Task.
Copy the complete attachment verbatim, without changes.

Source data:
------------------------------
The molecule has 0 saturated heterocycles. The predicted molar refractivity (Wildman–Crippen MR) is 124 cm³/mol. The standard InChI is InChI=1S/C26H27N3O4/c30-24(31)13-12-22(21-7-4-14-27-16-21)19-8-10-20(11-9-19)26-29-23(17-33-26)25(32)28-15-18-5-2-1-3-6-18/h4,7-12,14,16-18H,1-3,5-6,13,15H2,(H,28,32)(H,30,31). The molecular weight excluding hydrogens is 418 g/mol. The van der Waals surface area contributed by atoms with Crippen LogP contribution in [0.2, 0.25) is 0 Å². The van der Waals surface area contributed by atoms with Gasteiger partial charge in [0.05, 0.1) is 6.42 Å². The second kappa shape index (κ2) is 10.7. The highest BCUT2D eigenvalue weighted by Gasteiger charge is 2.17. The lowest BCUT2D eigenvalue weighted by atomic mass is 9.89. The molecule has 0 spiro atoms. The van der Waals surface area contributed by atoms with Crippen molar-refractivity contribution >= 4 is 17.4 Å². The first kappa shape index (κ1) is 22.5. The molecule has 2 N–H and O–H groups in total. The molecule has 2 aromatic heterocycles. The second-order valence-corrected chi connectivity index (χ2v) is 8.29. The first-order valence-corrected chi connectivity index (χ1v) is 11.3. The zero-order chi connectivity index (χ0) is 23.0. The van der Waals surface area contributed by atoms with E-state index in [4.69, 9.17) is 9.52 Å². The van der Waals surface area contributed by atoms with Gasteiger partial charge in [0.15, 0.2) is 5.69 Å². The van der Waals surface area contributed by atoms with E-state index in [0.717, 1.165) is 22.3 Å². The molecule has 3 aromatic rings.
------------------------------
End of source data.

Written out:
The molecule has 0 saturated heterocycles. The predicted molar refractivity (Wildman–Crippen MR) is 124 cm³/mol. The standard InChI is InChI=1S/C26H27N3O4/c30-24(31)13-12-22(21-7-4-14-27-16-21)19-8-10-20(11-9-19)26-29-23(17-33-26)25(32)28-15-18-5-2-1-3-6-18/h4,7-12,14,16-18H,1-3,5-6,13,15H2,(H,28,32)(H,30,31). The molecular weight excluding hydrogens is 418 g/mol. The van der Waals surface area contributed by atoms with Crippen LogP contribution in [0.2, 0.25) is 0 Å². The van der Waals surface area contributed by atoms with Gasteiger partial charge in [0.05, 0.1) is 6.42 Å². The second kappa shape index (κ2) is 10.7. The highest BCUT2D eigenvalue weighted by Gasteiger charge is 2.17. The lowest BCUT2D eigenvalue weighted by atomic mass is 9.89. The molecule has 0 spiro atoms. The van der Waals surface area contributed by atoms with Crippen molar-refractivity contribution >= 4 is 17.4 Å². The first kappa shape index (κ1) is 22.5. The molecule has 2 N–H and O–H groups in total. The molecule has 2 aromatic heterocycles. The second-order valence-corrected chi connectivity index (χ2v) is 8.29. The first-order valence-corrected chi connectivity index (χ1v) is 11.3. The zero-order chi connectivity index (χ0) is 23.0. The van der Waals surface area contributed by atoms with E-state index in [4.69, 9.17) is 9.52 Å². The van der Waals surface area contributed by atoms with Gasteiger partial charge in [0.15, 0.2) is 5.69 Å². The van der Waals surface area contributed by atoms with E-state index in [0.717, 1.165) is 22.3 Å². The molecule has 3 aromatic rings.